The Rise of Primary Care Transformation: State and Territorial Primary Care Offices Play A Key Role
July 30, 2020
Primary care transformation is critical to developing a comprehensive primary care healthcare system in the United States. State/territorial primary care offices (PCOs) can play an important role in this work by assessing statewide needs to improve the primary care workforce, increasing use of quality data, bridging gaps in the integration of health systems, and creating innovative methods to integrate primary care and behavioral health.
The Role of Primary Care Offices
Through statewide needs assessments and shortage designation systems, primary care offices (PCOs) uncover critical primary and preventive needs affecting their states/territories and recognize key target populations at risk for limited healthcare access. PCOs serve as a point of contact for federal and state programs that aim to recruit and retain health professionals in underserved communities and provide technical assistance to support improved access to primary care services. PCOs also offer technical assistance to providers and communities applying to the HRSA National Health Service Corps program, which awards scholarships and loan repayment to primary care providers and other health professionals working in underserved areas.
Primary Care Integration
Evidence shows that integrating oral health and behavioral health in primary care may improve access to care, particularly in rural and underserved populations. PCOs can facilitate integration of primary care by connecting resources from communities and healthcare settings to underserved areas. For example, North Dakota’s PCO led innovative efforts to improve coordination and efficiency of oral health data collection and reporting, while increasing access to oral health services for underserved and tribal populations. The state’s PCO collaborated with the North Dakota Oral Health Program to improve the sharing and reporting of state oral health data. This catalyzed additional collaborative efforts to expand the scope of practice for dental hygienists and integrate oral health educational programs, such as Smiles for Life, into primary care settings. These joint efforts are an attempt to mitigate dental provider shortages and leverage primary care practices to advance oral health education.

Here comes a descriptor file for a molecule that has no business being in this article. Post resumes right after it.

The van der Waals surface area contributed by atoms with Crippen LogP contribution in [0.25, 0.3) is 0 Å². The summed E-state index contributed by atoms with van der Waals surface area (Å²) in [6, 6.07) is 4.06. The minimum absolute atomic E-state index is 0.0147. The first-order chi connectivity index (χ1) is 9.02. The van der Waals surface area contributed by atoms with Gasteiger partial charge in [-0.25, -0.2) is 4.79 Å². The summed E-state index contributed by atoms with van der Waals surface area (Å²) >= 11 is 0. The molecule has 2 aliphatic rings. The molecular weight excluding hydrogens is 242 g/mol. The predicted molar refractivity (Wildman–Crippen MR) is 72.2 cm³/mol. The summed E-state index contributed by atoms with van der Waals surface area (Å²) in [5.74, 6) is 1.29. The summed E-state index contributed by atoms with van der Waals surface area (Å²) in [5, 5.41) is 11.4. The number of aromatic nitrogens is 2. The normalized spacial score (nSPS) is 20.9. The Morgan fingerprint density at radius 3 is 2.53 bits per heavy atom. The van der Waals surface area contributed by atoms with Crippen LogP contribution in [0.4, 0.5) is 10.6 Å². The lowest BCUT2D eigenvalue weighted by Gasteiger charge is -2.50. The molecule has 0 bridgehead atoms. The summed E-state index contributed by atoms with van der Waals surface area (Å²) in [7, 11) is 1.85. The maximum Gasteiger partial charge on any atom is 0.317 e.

In addition, the Maryland PCO recently merged with the Maryland Behavioral Health Administration. The intent of the merged departments was to demonstrate the importance of integrating behavioral health in primary care and encourage statewide integrations. Maryland has long-recognized the importance of integrated primary care and behavioral health, as evidenced by broader state primary care transformation efforts, such as the Maryland Primary Care Program (MPCP). The MPCP, a voluntary payment reform program for state primary care providers, sets requirements for participating providers to collect and report data using designated quality measures on mental health and substance use disorders.
Given the unmet need for primary care services and health professional shortages in rural and underserved areas, PCOs may support the implementation of community health worker programs that increase access to care. The Florida PCO supported the development of the Florida Community Health Worker Coalition, which includes volunteers from the community who advocate for the advancement of community health workers in Florida. Community health workers offer a voice at the table and advocate for patients to improve health experiences and increase representation in care. The state collaborated with the Community Health Worker Coalition in the development and planning of a state-led Chronic Disease Summit, elevating awareness of community health workers and their role in patient care.
To expand access to oral health services for underserved communities, North Dakota increased dental hygienists’ scope of practice through state code clarification, allowing them to perform authorized services under the supervision of a licensed dentist. These policy changes can reduce provider burnout and increase the capacity of providers in underserved areas.
Opportunities for Partnership
PCOs can collaborate with Primary Care Associations (PCAs), which represent federally qualified health centers (FQHCs) and provide technical assistance and training to these safety-net providers. Both entities can often play a meaningful role in primary care transformation by connecting communities and stakeholders to resources and assisting FQHCs in implementing high-quality integrated primary care to improve physical, behavioral, and oral health outcomes.
The PCOs highlighted in this brief have been effective in helping FQHCs and communities overcome access and health workforce challenges by providing support in the coordination of services, facilitation of resources, and supporting practices with technical assistance and staff trainings to build clinical capacity in delivering effective care. By partnering with federal, local, and community partners, states can disseminate needed resources, properly address barriers preventing this work, and provide a sustainable and more efficient healthcare system that can improve health outcomes for all.
The development of this document is supported by the Health Resources and Services Administration (HRSA) of the U.S. Department of Health and Human Services (HHS) under grant number UD3OA22890, National Organizations for State and Local Officials. The information, content, and conclusions are those of the presenters and should not be construed as the official position or policy of, nor should any endorsements be inferred by HRSA, HHS, or the U.S. Government.